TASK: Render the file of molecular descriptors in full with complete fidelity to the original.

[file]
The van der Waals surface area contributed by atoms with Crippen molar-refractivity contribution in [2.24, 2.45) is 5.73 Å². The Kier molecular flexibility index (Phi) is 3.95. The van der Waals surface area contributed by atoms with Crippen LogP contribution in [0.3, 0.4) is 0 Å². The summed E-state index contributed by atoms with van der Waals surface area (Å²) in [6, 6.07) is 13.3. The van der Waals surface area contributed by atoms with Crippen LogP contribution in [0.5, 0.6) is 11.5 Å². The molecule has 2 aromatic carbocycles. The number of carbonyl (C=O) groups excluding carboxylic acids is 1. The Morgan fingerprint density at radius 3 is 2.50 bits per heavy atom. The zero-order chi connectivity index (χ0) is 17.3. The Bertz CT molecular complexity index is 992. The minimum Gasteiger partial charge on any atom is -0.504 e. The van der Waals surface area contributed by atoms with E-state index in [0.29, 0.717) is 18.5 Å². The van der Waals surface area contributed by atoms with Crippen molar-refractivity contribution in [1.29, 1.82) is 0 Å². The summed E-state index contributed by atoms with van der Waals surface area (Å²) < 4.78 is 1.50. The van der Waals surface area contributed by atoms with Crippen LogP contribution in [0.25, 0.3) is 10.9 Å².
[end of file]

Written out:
The van der Waals surface area contributed by atoms with Crippen molar-refractivity contribution in [2.24, 2.45) is 5.73 Å². The Kier molecular flexibility index (Phi) is 3.95. The van der Waals surface area contributed by atoms with Crippen LogP contribution in [0.3, 0.4) is 0 Å². The summed E-state index contributed by atoms with van der Waals surface area (Å²) in [6, 6.07) is 13.3. The van der Waals surface area contributed by atoms with Crippen LogP contribution in [0.5, 0.6) is 11.5 Å². The molecule has 2 aromatic carbocycles. The number of carbonyl (C=O) groups excluding carboxylic acids is 1. The Morgan fingerprint density at radius 3 is 2.50 bits per heavy atom. The zero-order chi connectivity index (χ0) is 17.3. The Bertz CT molecular complexity index is 992. The minimum Gasteiger partial charge on any atom is -0.504 e. The van der Waals surface area contributed by atoms with E-state index in [0.29, 0.717) is 18.5 Å². The van der Waals surface area contributed by atoms with Crippen molar-refractivity contribution in [1.29, 1.82) is 0 Å². The summed E-state index contributed by atoms with van der Waals surface area (Å²) < 4.78 is 1.50. The van der Waals surface area contributed by atoms with Crippen LogP contribution in [0.25, 0.3) is 10.9 Å².